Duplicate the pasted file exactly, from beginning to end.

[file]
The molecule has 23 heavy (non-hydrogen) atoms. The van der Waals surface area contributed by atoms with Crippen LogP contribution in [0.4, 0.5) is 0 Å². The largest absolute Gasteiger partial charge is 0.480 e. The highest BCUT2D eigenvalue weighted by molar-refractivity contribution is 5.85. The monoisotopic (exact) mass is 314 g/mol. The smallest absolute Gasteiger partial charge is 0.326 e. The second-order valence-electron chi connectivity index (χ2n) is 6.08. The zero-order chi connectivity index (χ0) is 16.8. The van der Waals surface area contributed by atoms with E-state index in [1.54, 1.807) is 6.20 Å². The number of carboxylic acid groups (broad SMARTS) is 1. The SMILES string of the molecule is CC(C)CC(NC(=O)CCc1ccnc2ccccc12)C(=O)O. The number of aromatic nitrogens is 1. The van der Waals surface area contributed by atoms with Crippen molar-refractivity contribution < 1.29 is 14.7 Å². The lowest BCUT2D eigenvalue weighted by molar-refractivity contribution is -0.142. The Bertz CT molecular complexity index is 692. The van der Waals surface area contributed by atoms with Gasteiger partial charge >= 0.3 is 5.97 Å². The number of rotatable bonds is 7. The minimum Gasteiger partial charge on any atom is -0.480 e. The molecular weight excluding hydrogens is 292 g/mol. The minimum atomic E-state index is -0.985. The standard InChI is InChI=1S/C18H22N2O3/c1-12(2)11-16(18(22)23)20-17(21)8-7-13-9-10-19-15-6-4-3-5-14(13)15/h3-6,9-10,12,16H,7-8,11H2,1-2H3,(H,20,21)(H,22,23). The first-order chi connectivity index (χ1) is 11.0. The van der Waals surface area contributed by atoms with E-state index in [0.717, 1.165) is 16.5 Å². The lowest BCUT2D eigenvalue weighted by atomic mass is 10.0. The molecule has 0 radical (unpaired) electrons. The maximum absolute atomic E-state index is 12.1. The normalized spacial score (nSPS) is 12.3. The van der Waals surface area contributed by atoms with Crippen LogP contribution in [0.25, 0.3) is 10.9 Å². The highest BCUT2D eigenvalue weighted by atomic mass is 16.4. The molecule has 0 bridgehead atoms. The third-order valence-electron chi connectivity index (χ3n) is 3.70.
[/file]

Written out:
The molecule has 23 heavy (non-hydrogen) atoms. The van der Waals surface area contributed by atoms with Crippen LogP contribution in [0.4, 0.5) is 0 Å². The largest absolute Gasteiger partial charge is 0.480 e. The highest BCUT2D eigenvalue weighted by molar-refractivity contribution is 5.85. The monoisotopic (exact) mass is 314 g/mol. The smallest absolute Gasteiger partial charge is 0.326 e. The second-order valence-electron chi connectivity index (χ2n) is 6.08. The zero-order chi connectivity index (χ0) is 16.8. The van der Waals surface area contributed by atoms with E-state index in [1.54, 1.807) is 6.20 Å². The number of carboxylic acid groups (broad SMARTS) is 1. The SMILES string of the molecule is CC(C)CC(NC(=O)CCc1ccnc2ccccc12)C(=O)O. The number of aromatic nitrogens is 1. The van der Waals surface area contributed by atoms with Crippen molar-refractivity contribution < 1.29 is 14.7 Å². The lowest BCUT2D eigenvalue weighted by molar-refractivity contribution is -0.142. The Bertz CT molecular complexity index is 692. The van der Waals surface area contributed by atoms with Gasteiger partial charge >= 0.3 is 5.97 Å². The number of rotatable bonds is 7. The minimum Gasteiger partial charge on any atom is -0.480 e. The molecular weight excluding hydrogens is 292 g/mol. The minimum atomic E-state index is -0.985. The standard InChI is InChI=1S/C18H22N2O3/c1-12(2)11-16(18(22)23)20-17(21)8-7-13-9-10-19-15-6-4-3-5-14(13)15/h3-6,9-10,12,16H,7-8,11H2,1-2H3,(H,20,21)(H,22,23). The first-order chi connectivity index (χ1) is 11.0. The van der Waals surface area contributed by atoms with E-state index in [0.717, 1.165) is 16.5 Å². The lowest BCUT2D eigenvalue weighted by atomic mass is 10.0. The molecule has 0 radical (unpaired) electrons. The maximum absolute atomic E-state index is 12.1. The normalized spacial score (nSPS) is 12.3. The van der Waals surface area contributed by atoms with Crippen LogP contribution in [0.25, 0.3) is 10.9 Å². The highest BCUT2D eigenvalue weighted by atomic mass is 16.4. The molecule has 0 bridgehead atoms. The third-order valence-electron chi connectivity index (χ3n) is 3.70.